Halo 5 Campaign Review

Halo 5 Campaign Review

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I don’t know why I bought Halo 5 for launch day. I enjoyed Halo 4 but only for its campaign; I gave the multiplayer and Spartan Ops a few tries but the lack of Xbox Live! Gold meant that lasted a whole two weeks before I never touched it again. I suspect it has to do with my unending search for the next Halo: Reach campaign. That was an excellent and challenging adventure that tackled the Halo fiction from a different angle instead of being another galaxy saving romp.

I finished Halo 5’s campaign in four sittings and while I found it enjoyable in many respects, it left me feeling empty. The story was another one of those “save the galaxy” arcs that the Master Chief was no stranger to. The marketing wanted me to believe Locke was hunting down the Master Chief for disobeying orders but that was nothing more than a minor tiff. I wanted it to be more than a minor moment. I wished we spent more time tracking down the iconic hero and feuded with him. Instead, the situation culminated with a cutscene. Locke cracked the Chief’s visor a smidgen then the two heroes were off chasing down crazed Cortana and her plan for peace through total annihilation.

The decision to move to 60 FPS was the right choice. The game played sublimely and I cannot believe it took six games before they made this decision. Unfortunately, a number of compromises had to be made to maintain the framerate, the expected elevation in graphical fidelity and all the things Halo was known for including its larger scale battles.

343 Industries and Microsoft weren’t going to allow the next big Halo game to make its debut on the Xbox One and not be a looker. While the art direction was top notch, it still couldn’t hide the fact that the game didn’t run at 1080p at all times. It was fine in enclosed areas but when it got hectic in the larger battlefields, I noticed the game was a little bit blurrier than usual.

While the size and scope of the battles was larger than Halo 4’s, it failed to match the larger free flowing battles of earlier instalments. I was fine with this concession though. I’m not playing Halo for its vast worlds. I was looking forward to duelling with Elites and other enemies in moderately sized arenas; it’s the Halo sandbox that I was after. Unfortunately, it didn’t look like the enemy A.I was improved all that much. Disappointingly, Elites and other equivalents weren’t nearly as aggressive or cunning as the ones found in Reach.

The Covenant compensated their lack of Elite ferocity with numbers. The Prometheans continued to teleport around annoyingly like they did in Halo 4. Both employed more power weapons than I could recall. A recurring boss called the Warden livened the encounters at regular intervals with his copious amounts of hit points but instead of making his encounters more interesting through an ever expanded repertoire of tactics, subsequent encounters merely spawned clones of himself. By the end, the Warden reminded me of all those Destiny damage sponges that I found so very boring.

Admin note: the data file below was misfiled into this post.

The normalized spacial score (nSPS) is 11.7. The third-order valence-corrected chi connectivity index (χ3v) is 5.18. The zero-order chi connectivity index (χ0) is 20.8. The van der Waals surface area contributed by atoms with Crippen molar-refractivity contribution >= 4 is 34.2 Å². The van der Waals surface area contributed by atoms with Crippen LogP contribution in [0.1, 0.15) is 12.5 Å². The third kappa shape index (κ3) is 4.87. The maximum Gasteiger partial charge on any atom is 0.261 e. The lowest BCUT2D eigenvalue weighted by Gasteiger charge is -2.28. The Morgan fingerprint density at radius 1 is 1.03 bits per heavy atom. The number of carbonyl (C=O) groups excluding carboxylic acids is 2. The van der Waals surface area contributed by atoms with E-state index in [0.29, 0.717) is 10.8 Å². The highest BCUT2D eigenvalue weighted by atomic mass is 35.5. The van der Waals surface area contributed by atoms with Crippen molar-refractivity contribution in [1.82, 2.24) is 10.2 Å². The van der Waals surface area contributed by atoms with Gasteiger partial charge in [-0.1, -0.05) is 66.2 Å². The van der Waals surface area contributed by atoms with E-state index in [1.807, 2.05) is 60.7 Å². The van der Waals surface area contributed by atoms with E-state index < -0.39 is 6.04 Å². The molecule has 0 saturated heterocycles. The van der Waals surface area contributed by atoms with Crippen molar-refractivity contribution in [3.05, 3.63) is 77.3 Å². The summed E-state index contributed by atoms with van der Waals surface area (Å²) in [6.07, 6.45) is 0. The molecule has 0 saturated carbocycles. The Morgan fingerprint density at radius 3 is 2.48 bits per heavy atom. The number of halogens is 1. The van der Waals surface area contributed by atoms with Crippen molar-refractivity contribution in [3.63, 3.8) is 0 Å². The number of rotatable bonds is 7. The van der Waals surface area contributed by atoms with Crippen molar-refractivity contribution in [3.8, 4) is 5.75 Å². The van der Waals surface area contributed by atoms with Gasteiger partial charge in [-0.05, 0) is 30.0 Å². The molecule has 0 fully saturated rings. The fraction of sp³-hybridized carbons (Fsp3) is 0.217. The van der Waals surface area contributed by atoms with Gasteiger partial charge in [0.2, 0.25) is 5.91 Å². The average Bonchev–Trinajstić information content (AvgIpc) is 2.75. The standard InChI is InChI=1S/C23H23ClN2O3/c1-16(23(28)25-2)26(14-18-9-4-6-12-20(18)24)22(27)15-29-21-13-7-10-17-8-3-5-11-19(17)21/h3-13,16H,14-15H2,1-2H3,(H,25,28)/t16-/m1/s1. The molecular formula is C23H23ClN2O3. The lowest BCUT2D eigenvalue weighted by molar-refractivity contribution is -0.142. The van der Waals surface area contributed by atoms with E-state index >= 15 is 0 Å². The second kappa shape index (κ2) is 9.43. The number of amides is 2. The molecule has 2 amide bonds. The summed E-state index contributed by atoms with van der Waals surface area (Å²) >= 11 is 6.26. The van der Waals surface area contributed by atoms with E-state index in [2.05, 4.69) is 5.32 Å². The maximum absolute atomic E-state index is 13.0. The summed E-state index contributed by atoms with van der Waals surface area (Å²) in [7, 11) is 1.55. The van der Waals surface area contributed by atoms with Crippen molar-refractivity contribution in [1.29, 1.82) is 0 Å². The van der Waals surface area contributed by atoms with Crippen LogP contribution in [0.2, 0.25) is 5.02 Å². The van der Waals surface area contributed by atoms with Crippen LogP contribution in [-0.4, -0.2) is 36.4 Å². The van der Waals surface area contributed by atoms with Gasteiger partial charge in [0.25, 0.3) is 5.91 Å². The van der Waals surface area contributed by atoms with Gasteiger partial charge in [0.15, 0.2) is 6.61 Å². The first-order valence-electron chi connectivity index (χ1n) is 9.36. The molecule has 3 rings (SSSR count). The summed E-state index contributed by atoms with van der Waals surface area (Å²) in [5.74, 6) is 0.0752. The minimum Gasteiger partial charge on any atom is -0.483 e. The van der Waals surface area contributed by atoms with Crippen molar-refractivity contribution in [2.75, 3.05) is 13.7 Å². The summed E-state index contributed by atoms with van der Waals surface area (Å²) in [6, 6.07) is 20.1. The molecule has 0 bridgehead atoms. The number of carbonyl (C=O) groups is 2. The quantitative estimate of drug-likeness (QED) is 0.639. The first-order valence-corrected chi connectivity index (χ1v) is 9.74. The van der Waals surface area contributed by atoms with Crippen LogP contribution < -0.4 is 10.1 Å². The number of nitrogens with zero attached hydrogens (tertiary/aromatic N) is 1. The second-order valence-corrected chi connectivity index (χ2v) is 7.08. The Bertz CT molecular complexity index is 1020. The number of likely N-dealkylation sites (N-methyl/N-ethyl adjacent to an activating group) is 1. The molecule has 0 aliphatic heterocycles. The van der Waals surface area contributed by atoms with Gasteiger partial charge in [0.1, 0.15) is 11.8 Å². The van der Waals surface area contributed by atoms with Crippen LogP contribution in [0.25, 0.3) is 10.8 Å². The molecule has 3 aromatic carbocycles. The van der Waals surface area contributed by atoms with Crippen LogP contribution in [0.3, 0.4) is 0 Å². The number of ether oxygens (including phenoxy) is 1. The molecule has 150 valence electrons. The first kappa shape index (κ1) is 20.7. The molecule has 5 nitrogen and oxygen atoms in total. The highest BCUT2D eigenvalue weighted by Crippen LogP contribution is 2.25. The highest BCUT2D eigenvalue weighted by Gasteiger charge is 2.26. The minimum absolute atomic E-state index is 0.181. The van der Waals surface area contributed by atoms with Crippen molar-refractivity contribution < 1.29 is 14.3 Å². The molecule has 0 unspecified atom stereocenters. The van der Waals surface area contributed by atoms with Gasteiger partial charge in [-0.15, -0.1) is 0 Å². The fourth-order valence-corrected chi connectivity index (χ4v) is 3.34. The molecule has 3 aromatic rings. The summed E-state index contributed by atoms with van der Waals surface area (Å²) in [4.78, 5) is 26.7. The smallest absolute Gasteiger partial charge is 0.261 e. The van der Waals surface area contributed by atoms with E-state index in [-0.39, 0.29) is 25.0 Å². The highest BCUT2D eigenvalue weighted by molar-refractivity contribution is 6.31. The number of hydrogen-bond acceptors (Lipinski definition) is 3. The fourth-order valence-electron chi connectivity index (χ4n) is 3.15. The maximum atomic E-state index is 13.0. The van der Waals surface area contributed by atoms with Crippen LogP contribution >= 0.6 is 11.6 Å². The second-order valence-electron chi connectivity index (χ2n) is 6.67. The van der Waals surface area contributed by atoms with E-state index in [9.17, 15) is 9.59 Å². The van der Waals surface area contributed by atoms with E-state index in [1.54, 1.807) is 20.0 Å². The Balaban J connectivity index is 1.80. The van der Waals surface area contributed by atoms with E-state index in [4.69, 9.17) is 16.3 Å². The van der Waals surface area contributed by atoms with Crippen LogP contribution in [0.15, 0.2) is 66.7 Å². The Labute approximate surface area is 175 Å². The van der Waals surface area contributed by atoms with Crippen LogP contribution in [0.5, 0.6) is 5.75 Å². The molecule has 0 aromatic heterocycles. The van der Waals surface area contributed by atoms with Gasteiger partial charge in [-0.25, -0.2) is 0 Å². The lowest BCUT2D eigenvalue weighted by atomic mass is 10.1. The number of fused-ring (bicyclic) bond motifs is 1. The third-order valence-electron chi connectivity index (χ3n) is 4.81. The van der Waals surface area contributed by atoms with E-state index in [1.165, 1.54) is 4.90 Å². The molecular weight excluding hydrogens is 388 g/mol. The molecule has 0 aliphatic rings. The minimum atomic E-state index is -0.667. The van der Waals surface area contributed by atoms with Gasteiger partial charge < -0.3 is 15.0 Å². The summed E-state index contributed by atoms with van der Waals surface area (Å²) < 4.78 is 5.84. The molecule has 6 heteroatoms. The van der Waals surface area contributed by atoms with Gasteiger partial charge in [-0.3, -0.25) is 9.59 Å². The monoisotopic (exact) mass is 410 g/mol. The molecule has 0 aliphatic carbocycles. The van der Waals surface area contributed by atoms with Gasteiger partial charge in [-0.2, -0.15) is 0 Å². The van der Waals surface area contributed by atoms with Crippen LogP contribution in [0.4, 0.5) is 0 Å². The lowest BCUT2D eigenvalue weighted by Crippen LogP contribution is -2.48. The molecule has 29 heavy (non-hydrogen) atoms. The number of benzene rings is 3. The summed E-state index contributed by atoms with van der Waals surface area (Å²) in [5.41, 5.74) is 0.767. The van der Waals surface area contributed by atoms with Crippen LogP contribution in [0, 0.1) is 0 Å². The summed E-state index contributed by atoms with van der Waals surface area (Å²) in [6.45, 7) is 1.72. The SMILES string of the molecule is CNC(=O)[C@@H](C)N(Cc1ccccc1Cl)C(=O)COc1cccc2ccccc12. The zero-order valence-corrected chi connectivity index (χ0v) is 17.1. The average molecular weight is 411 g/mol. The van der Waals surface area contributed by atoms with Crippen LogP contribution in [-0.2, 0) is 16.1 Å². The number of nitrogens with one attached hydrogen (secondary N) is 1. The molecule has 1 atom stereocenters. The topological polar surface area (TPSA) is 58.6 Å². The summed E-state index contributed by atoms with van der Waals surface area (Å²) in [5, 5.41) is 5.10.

343 Industries took the time to create six characters to team up with Locke and the Master Chief. I liked how they were simply known as Linda and Frederic. They could have gone down the route of making them clones but they didn’t and I appreciated the effort. The last game that had three other A.I companions was Halo: Reach but in that game they didn’t design an encounter that was clearly meant to be tackled with 3 other live companions. The fight with multiple Wardens was a mess of my companions being too distracted to rescue me and the Wardens ganging up on me. It was silly and I don’t want to think about how that fight would be on Legendary difficulty.

I wasn’t against Halo 5’s move to introduce aim down the sights (ADS). I thought they handled it very well in this game; ADS didn’t affect a weapon’s accuracy. The different sight views gave weapons a bit of personality with their elaborate animations and styles. I also commend 343 Industries for their integration of the modern movement system seen in Call of Duty: Advanced Warfare. I think they did a fantastic job and even outdid Call of Duty in that department. I don’t know if they should go down the path of adding wall runs in future installments but who knows what the future has in store.

I’m trading in Halo 5 for $35 over at my local Bestbuy. I don’t see myself replaying it and I didn’t develop an attachment to it like I did with Halo: Reach. It’s a solid Halo campaign but once I got passed the shift to 60 FPS and got down to it, I was left wanting more out of the game. I wanted the next jump in Halo artificial intelligence and campaign design. I didn’t want another story about how the universe can find peace if it was purged of all that was evil. I found the entire campaign too rote for what’s dubbed “the next big Halo game.” I was lenient with Halo 4 because it was 343 Industries first crack at the franchise. It was a bit formulaic — especially coming after Reach — but they needed to find their footing. I didn’t expect Halo 5 to stick so close to the formula again.

Verdict:
It’s okay

Ratings Guide

Checkpoint: Chevy Volt 2016 Edition

Checkpoint: Chevy Volt 2016 Edition

posted in: Editorials & Features | 0

So after a nearly a year of waiting, I finally test drove the Chevy Volt 2016.  I enjoyed my hour or so with the car. It didn’t matter if it was through suburbia or highways, it was enjoyable for myself and my passengers.

The Looks

I knew exactly what I was expecting after months of ogling the thing through official photos and GM-Volt forum posts. Even the size wasn’t a surprise to me since the 2015 Volt was virtually identical in size with the 2016.

The Drive

The most noticeable difference in the drive was visibility. The 2016’s front visibility felt liberating compared to the 2015’s which was slightly claustrophobic by comparison. I’m sure I could have gotten used to the 2015’s much narrower view but with the 2016, I didn’t have to. I also want to say the side window visibility was also improved as well. I’m not 100% certain but I believe they increased the size of those windows. The rear visibility was more or less the same though.